It’s so ironic, because you leave home and then home just…shows up in everything you do, in all of your relationships. Home is always showing up, and there’s another opportunity to do things differently, to forgive the old versions of yourself that didn’t and couldn’t.
Poets.org: The sonnet crown “South Side” is spread across the book’s seven sections. The point of view shifts throughout this sequence. With the narrative unpacking the speaker’s transitions from girlhood to womanhood and from Chicago to Cincinnati, how might the shifting points of view reflect the speaker’s growth and connection to memory, particularly in “South Side (V)” wherein the speaker says, “the South Side is not a place, but a state of being?”
TB: Let’s say we mashed together the sayings “Distance makes the heart grow fonder” and “Hindsight is 20/20”: “Distance makes the hindsight 20/20” or “Hindsight makes the heart grow fonder?” Both of those things feel true to me.
When you’ve been somewhere all of your life, it’s hard to see it as something separate from yourself. Chicago and the South Suburbs weren’t anything else but home until I moved away. Then suddenly I was exposed to what everyone else thought of Chicago, and I found myself in the position of having to defend it. And in defending it, I learned how to love it differently, holistically. It was like defending an old friend, a friend who has their quirks, but a friend you love fiercely.
It was no longer just a place on the map, or the place I went when I told my friends I was going home for the holidays. Chicago became an experience that I tried to rebuild every time I shared it with someone. “South Side (V)” also talks about “that act of remembering, of making memory” because remembering is also making. In remembering my home, I was rebuilding it wherever I stood, carrying it with me.
Poets.org: This collection, particularly its cadence and narrative arc, is steeped in African American culture and its rituals. “Tender-headed” is exemplary of this. It illustrates the importance of hair as a source of self-expression in Black communities, while the last line muses on the role of hair in respectability politics, which are often predetermined by elders like the Grandma in the poem (“I strain / against her grip on my roots”).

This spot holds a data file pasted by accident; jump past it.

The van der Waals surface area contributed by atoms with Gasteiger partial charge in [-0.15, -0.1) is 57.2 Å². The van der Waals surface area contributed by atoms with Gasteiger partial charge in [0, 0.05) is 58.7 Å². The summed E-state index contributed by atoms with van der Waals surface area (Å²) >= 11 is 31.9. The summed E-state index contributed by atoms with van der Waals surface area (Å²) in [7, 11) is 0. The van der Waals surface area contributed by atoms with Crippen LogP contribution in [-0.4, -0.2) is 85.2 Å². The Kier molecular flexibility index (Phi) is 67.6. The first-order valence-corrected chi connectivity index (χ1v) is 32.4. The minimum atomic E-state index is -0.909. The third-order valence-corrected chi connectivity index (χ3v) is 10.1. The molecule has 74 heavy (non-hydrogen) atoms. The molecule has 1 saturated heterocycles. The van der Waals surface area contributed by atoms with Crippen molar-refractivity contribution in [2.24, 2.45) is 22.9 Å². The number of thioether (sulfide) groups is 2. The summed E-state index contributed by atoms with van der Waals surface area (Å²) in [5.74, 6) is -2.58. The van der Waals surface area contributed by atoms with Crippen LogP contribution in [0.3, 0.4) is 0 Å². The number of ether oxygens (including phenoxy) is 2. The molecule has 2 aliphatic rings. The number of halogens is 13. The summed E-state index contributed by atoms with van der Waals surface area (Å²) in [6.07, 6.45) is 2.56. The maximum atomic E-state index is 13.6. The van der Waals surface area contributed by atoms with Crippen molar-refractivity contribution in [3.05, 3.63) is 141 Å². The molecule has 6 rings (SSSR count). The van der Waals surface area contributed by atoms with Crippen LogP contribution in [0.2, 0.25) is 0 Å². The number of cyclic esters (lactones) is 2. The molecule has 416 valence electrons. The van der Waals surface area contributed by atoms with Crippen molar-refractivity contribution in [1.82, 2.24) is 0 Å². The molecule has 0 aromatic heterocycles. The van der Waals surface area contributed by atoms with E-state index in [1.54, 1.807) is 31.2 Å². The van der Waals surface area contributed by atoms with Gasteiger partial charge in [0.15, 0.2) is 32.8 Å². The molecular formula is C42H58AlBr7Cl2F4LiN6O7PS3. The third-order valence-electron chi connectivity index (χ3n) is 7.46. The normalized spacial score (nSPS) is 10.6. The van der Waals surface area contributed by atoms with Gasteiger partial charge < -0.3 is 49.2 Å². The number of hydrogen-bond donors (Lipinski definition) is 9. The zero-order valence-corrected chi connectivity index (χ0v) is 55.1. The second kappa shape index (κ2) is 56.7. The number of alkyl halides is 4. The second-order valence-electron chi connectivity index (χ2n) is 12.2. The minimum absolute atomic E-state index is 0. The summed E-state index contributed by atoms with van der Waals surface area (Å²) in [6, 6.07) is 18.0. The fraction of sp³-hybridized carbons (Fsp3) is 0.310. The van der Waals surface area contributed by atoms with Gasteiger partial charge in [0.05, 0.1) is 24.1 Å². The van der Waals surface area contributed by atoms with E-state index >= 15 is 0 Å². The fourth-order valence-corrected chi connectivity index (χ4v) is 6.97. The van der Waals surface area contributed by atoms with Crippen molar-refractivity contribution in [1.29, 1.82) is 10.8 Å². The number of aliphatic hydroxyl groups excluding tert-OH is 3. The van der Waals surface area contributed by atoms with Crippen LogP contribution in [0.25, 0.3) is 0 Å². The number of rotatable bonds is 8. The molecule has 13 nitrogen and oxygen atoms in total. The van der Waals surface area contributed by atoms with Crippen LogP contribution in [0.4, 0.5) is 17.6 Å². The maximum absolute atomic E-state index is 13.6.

Can you talk more about the inspirations for this poem, and particularly the subtle allusion to the Great Migration in the final stanza: “She hums ‘For Your Glory,’ / parts my hair into sections, / gridding out old city streets / and rows of cotton […]?”
TB: Part of the poem reaches all the way back to slavery, back to when slaves would braid escape routes and maps into their hair. This poem, like many poems in the book, takes a close look at a common Black ritual of getting your hair done, which can be a tender moment and a bonding experience.
The Black woman’s life remains touched by history.
And yet there are echoes of violence and history—the popping with the comb, the welts, the fact that this ritual is being done for the approval of another religious authority, yet another tie to slavery. The Black woman’s life remains touched by history.
Poets.org: What are you currently reading?
TB: I am reading Christina Sharpe’s Ordinary Notes and John Keene’s Punks.
Poets.org: What are your favorite poems on Poets.org?
TB: Hmm….Top five off the top of my head? “Dearly Departed, Again I Dreamt About a Ship” by Camonghne Felix; “Looking for the Beautiful Things” by Joy Priest; “What Daughters Come Down To” by Patricia Smith; “Summer Vacation in the Subjunctive” by Ashley M. Jones; and “The Raincoat” by Ada Limón.
“enjambments,” a monthly interview series produced by the Academy of American Poets, will highlight an emerging or established poet who has recently published a poetry collection. Each interview, along with poems from the poet’s new book, and a reading by the poet, will be published on Poets.org and shared in the Academy’s weekly newsletter.